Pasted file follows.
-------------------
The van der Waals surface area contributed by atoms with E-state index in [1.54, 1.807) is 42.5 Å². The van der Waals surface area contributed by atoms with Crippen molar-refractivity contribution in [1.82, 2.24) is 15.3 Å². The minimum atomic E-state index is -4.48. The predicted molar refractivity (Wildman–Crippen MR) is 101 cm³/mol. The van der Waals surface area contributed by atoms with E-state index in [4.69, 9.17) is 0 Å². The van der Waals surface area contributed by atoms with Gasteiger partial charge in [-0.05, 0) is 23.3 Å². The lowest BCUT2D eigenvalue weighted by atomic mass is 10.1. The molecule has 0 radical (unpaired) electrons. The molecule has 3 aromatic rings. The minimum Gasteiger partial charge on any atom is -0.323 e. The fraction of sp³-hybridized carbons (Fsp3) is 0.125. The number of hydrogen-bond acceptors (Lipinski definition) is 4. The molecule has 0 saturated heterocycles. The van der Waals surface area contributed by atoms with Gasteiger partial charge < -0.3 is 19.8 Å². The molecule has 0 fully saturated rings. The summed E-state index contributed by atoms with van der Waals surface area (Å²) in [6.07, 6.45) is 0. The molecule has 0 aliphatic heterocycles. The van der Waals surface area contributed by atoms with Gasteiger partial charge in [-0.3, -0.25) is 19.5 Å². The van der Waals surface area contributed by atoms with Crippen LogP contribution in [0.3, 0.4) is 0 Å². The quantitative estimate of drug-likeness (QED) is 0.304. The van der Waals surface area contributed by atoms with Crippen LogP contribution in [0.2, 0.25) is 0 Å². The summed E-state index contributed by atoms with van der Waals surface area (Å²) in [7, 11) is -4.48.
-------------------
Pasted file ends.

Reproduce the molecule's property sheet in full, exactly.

The van der Waals surface area contributed by atoms with E-state index in [1.54, 1.807) is 42.5 Å². The van der Waals surface area contributed by atoms with Crippen molar-refractivity contribution in [1.82, 2.24) is 15.3 Å². The minimum atomic E-state index is -4.48. The predicted molar refractivity (Wildman–Crippen MR) is 101 cm³/mol. The van der Waals surface area contributed by atoms with E-state index in [4.69, 9.17) is 0 Å². The van der Waals surface area contributed by atoms with Gasteiger partial charge in [-0.05, 0) is 23.3 Å². The lowest BCUT2D eigenvalue weighted by atomic mass is 10.1. The molecule has 0 radical (unpaired) electrons. The molecule has 3 aromatic rings. The minimum Gasteiger partial charge on any atom is -0.323 e. The fraction of sp³-hybridized carbons (Fsp3) is 0.125. The number of hydrogen-bond acceptors (Lipinski definition) is 4. The molecule has 0 saturated heterocycles. The van der Waals surface area contributed by atoms with Gasteiger partial charge < -0.3 is 19.8 Å². The molecule has 0 fully saturated rings. The summed E-state index contributed by atoms with van der Waals surface area (Å²) in [6.07, 6.45) is 0. The molecule has 0 aliphatic heterocycles. The van der Waals surface area contributed by atoms with Gasteiger partial charge in [-0.3, -0.25) is 19.5 Å². The van der Waals surface area contributed by atoms with Crippen LogP contribution in [0.3, 0.4) is 0 Å². The quantitative estimate of drug-likeness (QED) is 0.304. The van der Waals surface area contributed by atoms with Crippen LogP contribution in [0.2, 0.25) is 0 Å². The summed E-state index contributed by atoms with van der Waals surface area (Å²) in [7, 11) is -4.48.